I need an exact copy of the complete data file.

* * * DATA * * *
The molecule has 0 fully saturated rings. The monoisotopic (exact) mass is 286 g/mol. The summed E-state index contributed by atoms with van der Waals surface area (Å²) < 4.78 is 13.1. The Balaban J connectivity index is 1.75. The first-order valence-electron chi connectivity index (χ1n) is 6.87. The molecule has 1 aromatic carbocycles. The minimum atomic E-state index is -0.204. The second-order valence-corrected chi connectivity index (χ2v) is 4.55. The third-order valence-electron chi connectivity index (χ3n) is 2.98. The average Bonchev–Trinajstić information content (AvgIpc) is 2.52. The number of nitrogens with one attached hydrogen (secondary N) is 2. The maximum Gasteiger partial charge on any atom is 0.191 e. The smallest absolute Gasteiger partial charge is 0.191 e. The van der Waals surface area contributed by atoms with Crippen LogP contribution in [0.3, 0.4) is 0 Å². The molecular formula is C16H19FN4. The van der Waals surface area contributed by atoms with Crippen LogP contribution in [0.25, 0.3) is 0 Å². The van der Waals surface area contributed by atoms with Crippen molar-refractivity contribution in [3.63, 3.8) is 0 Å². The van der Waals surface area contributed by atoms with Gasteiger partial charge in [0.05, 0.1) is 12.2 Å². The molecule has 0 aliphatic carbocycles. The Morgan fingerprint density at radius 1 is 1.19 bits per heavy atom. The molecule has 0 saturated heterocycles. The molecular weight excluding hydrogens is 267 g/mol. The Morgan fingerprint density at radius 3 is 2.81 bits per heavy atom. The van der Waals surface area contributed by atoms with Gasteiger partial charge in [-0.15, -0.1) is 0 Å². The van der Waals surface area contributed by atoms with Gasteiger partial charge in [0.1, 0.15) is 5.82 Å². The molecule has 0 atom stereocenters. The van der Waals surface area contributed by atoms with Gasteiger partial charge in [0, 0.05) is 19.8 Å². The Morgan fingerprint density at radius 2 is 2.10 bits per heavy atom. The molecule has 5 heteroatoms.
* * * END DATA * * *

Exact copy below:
The molecule has 0 fully saturated rings. The monoisotopic (exact) mass is 286 g/mol. The summed E-state index contributed by atoms with van der Waals surface area (Å²) < 4.78 is 13.1. The Balaban J connectivity index is 1.75. The first-order valence-electron chi connectivity index (χ1n) is 6.87. The molecule has 1 aromatic carbocycles. The minimum atomic E-state index is -0.204. The second-order valence-corrected chi connectivity index (χ2v) is 4.55. The third-order valence-electron chi connectivity index (χ3n) is 2.98. The average Bonchev–Trinajstić information content (AvgIpc) is 2.52. The number of nitrogens with one attached hydrogen (secondary N) is 2. The maximum Gasteiger partial charge on any atom is 0.191 e. The smallest absolute Gasteiger partial charge is 0.191 e. The van der Waals surface area contributed by atoms with Crippen LogP contribution in [0.3, 0.4) is 0 Å². The molecular formula is C16H19FN4. The van der Waals surface area contributed by atoms with Crippen LogP contribution in [0.25, 0.3) is 0 Å². The van der Waals surface area contributed by atoms with Crippen molar-refractivity contribution in [3.63, 3.8) is 0 Å². The van der Waals surface area contributed by atoms with Gasteiger partial charge in [0.05, 0.1) is 12.2 Å². The molecule has 0 aliphatic carbocycles. The Morgan fingerprint density at radius 1 is 1.19 bits per heavy atom. The molecule has 0 saturated heterocycles. The molecular weight excluding hydrogens is 267 g/mol. The Morgan fingerprint density at radius 3 is 2.81 bits per heavy atom. The van der Waals surface area contributed by atoms with Gasteiger partial charge in [-0.15, -0.1) is 0 Å². The van der Waals surface area contributed by atoms with Gasteiger partial charge in [0.1, 0.15) is 5.82 Å². The molecule has 0 atom stereocenters. The van der Waals surface area contributed by atoms with Gasteiger partial charge in [0, 0.05) is 19.8 Å². The Morgan fingerprint density at radius 2 is 2.10 bits per heavy atom. The molecule has 5 heteroatoms.